• Analyse your own power and privilege, and how it affects your behaviours and perspectives when working in programmes and operations 
  • Reflect on the dangers of working in silos with regards to marginalised groups and vulnerability  
  • Illustrate how an intersectional approach can lead to more effective programmes 


Module 2 (optional): Working with standards and guides to foster equality and inclusion

Aim: To be able to navigate the Humanitarian Inclusion Standards for older people and people with disabilities (HIS) and IASC Gender handbook, among other humanitarian policies and guidelines. 

Description: this module prepares you to apply the various standards and guidelines in your work, and to support others to do the same. You will work in groups to explore the standards and decide which to apply to a case study. You will examine the barriers that individuals and communities may face in using and accessing services using the AAAQ framework. You will evaluate your case study using the Gender and Age marker then reflect on how your identity and power affects your approach to using these tools and decision-making.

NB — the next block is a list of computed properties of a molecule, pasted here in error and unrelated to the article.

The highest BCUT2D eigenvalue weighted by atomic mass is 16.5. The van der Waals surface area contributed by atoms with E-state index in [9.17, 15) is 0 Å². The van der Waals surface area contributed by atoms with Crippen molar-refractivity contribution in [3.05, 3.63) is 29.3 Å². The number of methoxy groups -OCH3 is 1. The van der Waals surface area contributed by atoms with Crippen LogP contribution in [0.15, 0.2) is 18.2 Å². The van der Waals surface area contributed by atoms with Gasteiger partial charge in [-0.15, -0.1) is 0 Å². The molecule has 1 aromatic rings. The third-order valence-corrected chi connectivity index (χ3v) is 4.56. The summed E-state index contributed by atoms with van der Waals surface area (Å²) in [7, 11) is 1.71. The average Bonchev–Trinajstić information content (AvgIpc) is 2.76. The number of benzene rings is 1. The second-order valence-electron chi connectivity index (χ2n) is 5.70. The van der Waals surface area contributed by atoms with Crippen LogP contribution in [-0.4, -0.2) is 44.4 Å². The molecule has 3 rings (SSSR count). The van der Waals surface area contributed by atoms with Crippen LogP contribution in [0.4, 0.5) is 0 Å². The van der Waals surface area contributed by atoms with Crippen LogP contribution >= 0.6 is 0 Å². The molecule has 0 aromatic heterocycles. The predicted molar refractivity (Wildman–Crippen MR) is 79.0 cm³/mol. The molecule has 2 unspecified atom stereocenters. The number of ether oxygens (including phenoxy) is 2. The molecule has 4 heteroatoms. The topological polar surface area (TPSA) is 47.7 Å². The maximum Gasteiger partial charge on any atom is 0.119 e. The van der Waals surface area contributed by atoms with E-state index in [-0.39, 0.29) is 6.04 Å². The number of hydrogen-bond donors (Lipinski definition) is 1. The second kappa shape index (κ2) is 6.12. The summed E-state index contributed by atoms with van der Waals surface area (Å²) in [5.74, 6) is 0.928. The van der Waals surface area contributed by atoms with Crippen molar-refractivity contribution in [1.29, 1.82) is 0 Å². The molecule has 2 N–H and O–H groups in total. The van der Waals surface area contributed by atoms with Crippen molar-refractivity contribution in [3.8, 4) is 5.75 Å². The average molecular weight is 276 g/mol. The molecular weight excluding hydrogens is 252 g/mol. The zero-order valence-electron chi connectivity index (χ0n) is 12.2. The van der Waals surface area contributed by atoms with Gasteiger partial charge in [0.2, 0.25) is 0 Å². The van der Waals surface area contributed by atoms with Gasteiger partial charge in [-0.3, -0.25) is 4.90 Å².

By the end of this module, you will be able to:

  • Navigate the HIS and the IASC Gender Handbook and reflect on their value, relevance and applicability 
  • Explain how to prioritise and apply standards that need addressing in your work 
  • Describe the Gender and Age Marker and how to use it 
  • Recognize aspects of humanitarian programming that comply with Gender and Age Marker key standards 
  • Use the Availability, Accessibility, Acceptability and Quality (AAAQ) framework to analyse barriers to inclusion 


Module 3 (optional): Embedding Gender Equality and Social Inclusion (GESI) in programmes 

Aim: To evaluate GESI approaches to needs assessment and programme design, including the Gender, Inclusion, Power and Politics (GIPP) guide and toolkit.  This will enable you to deepen your analyses before, during and after programme implementation.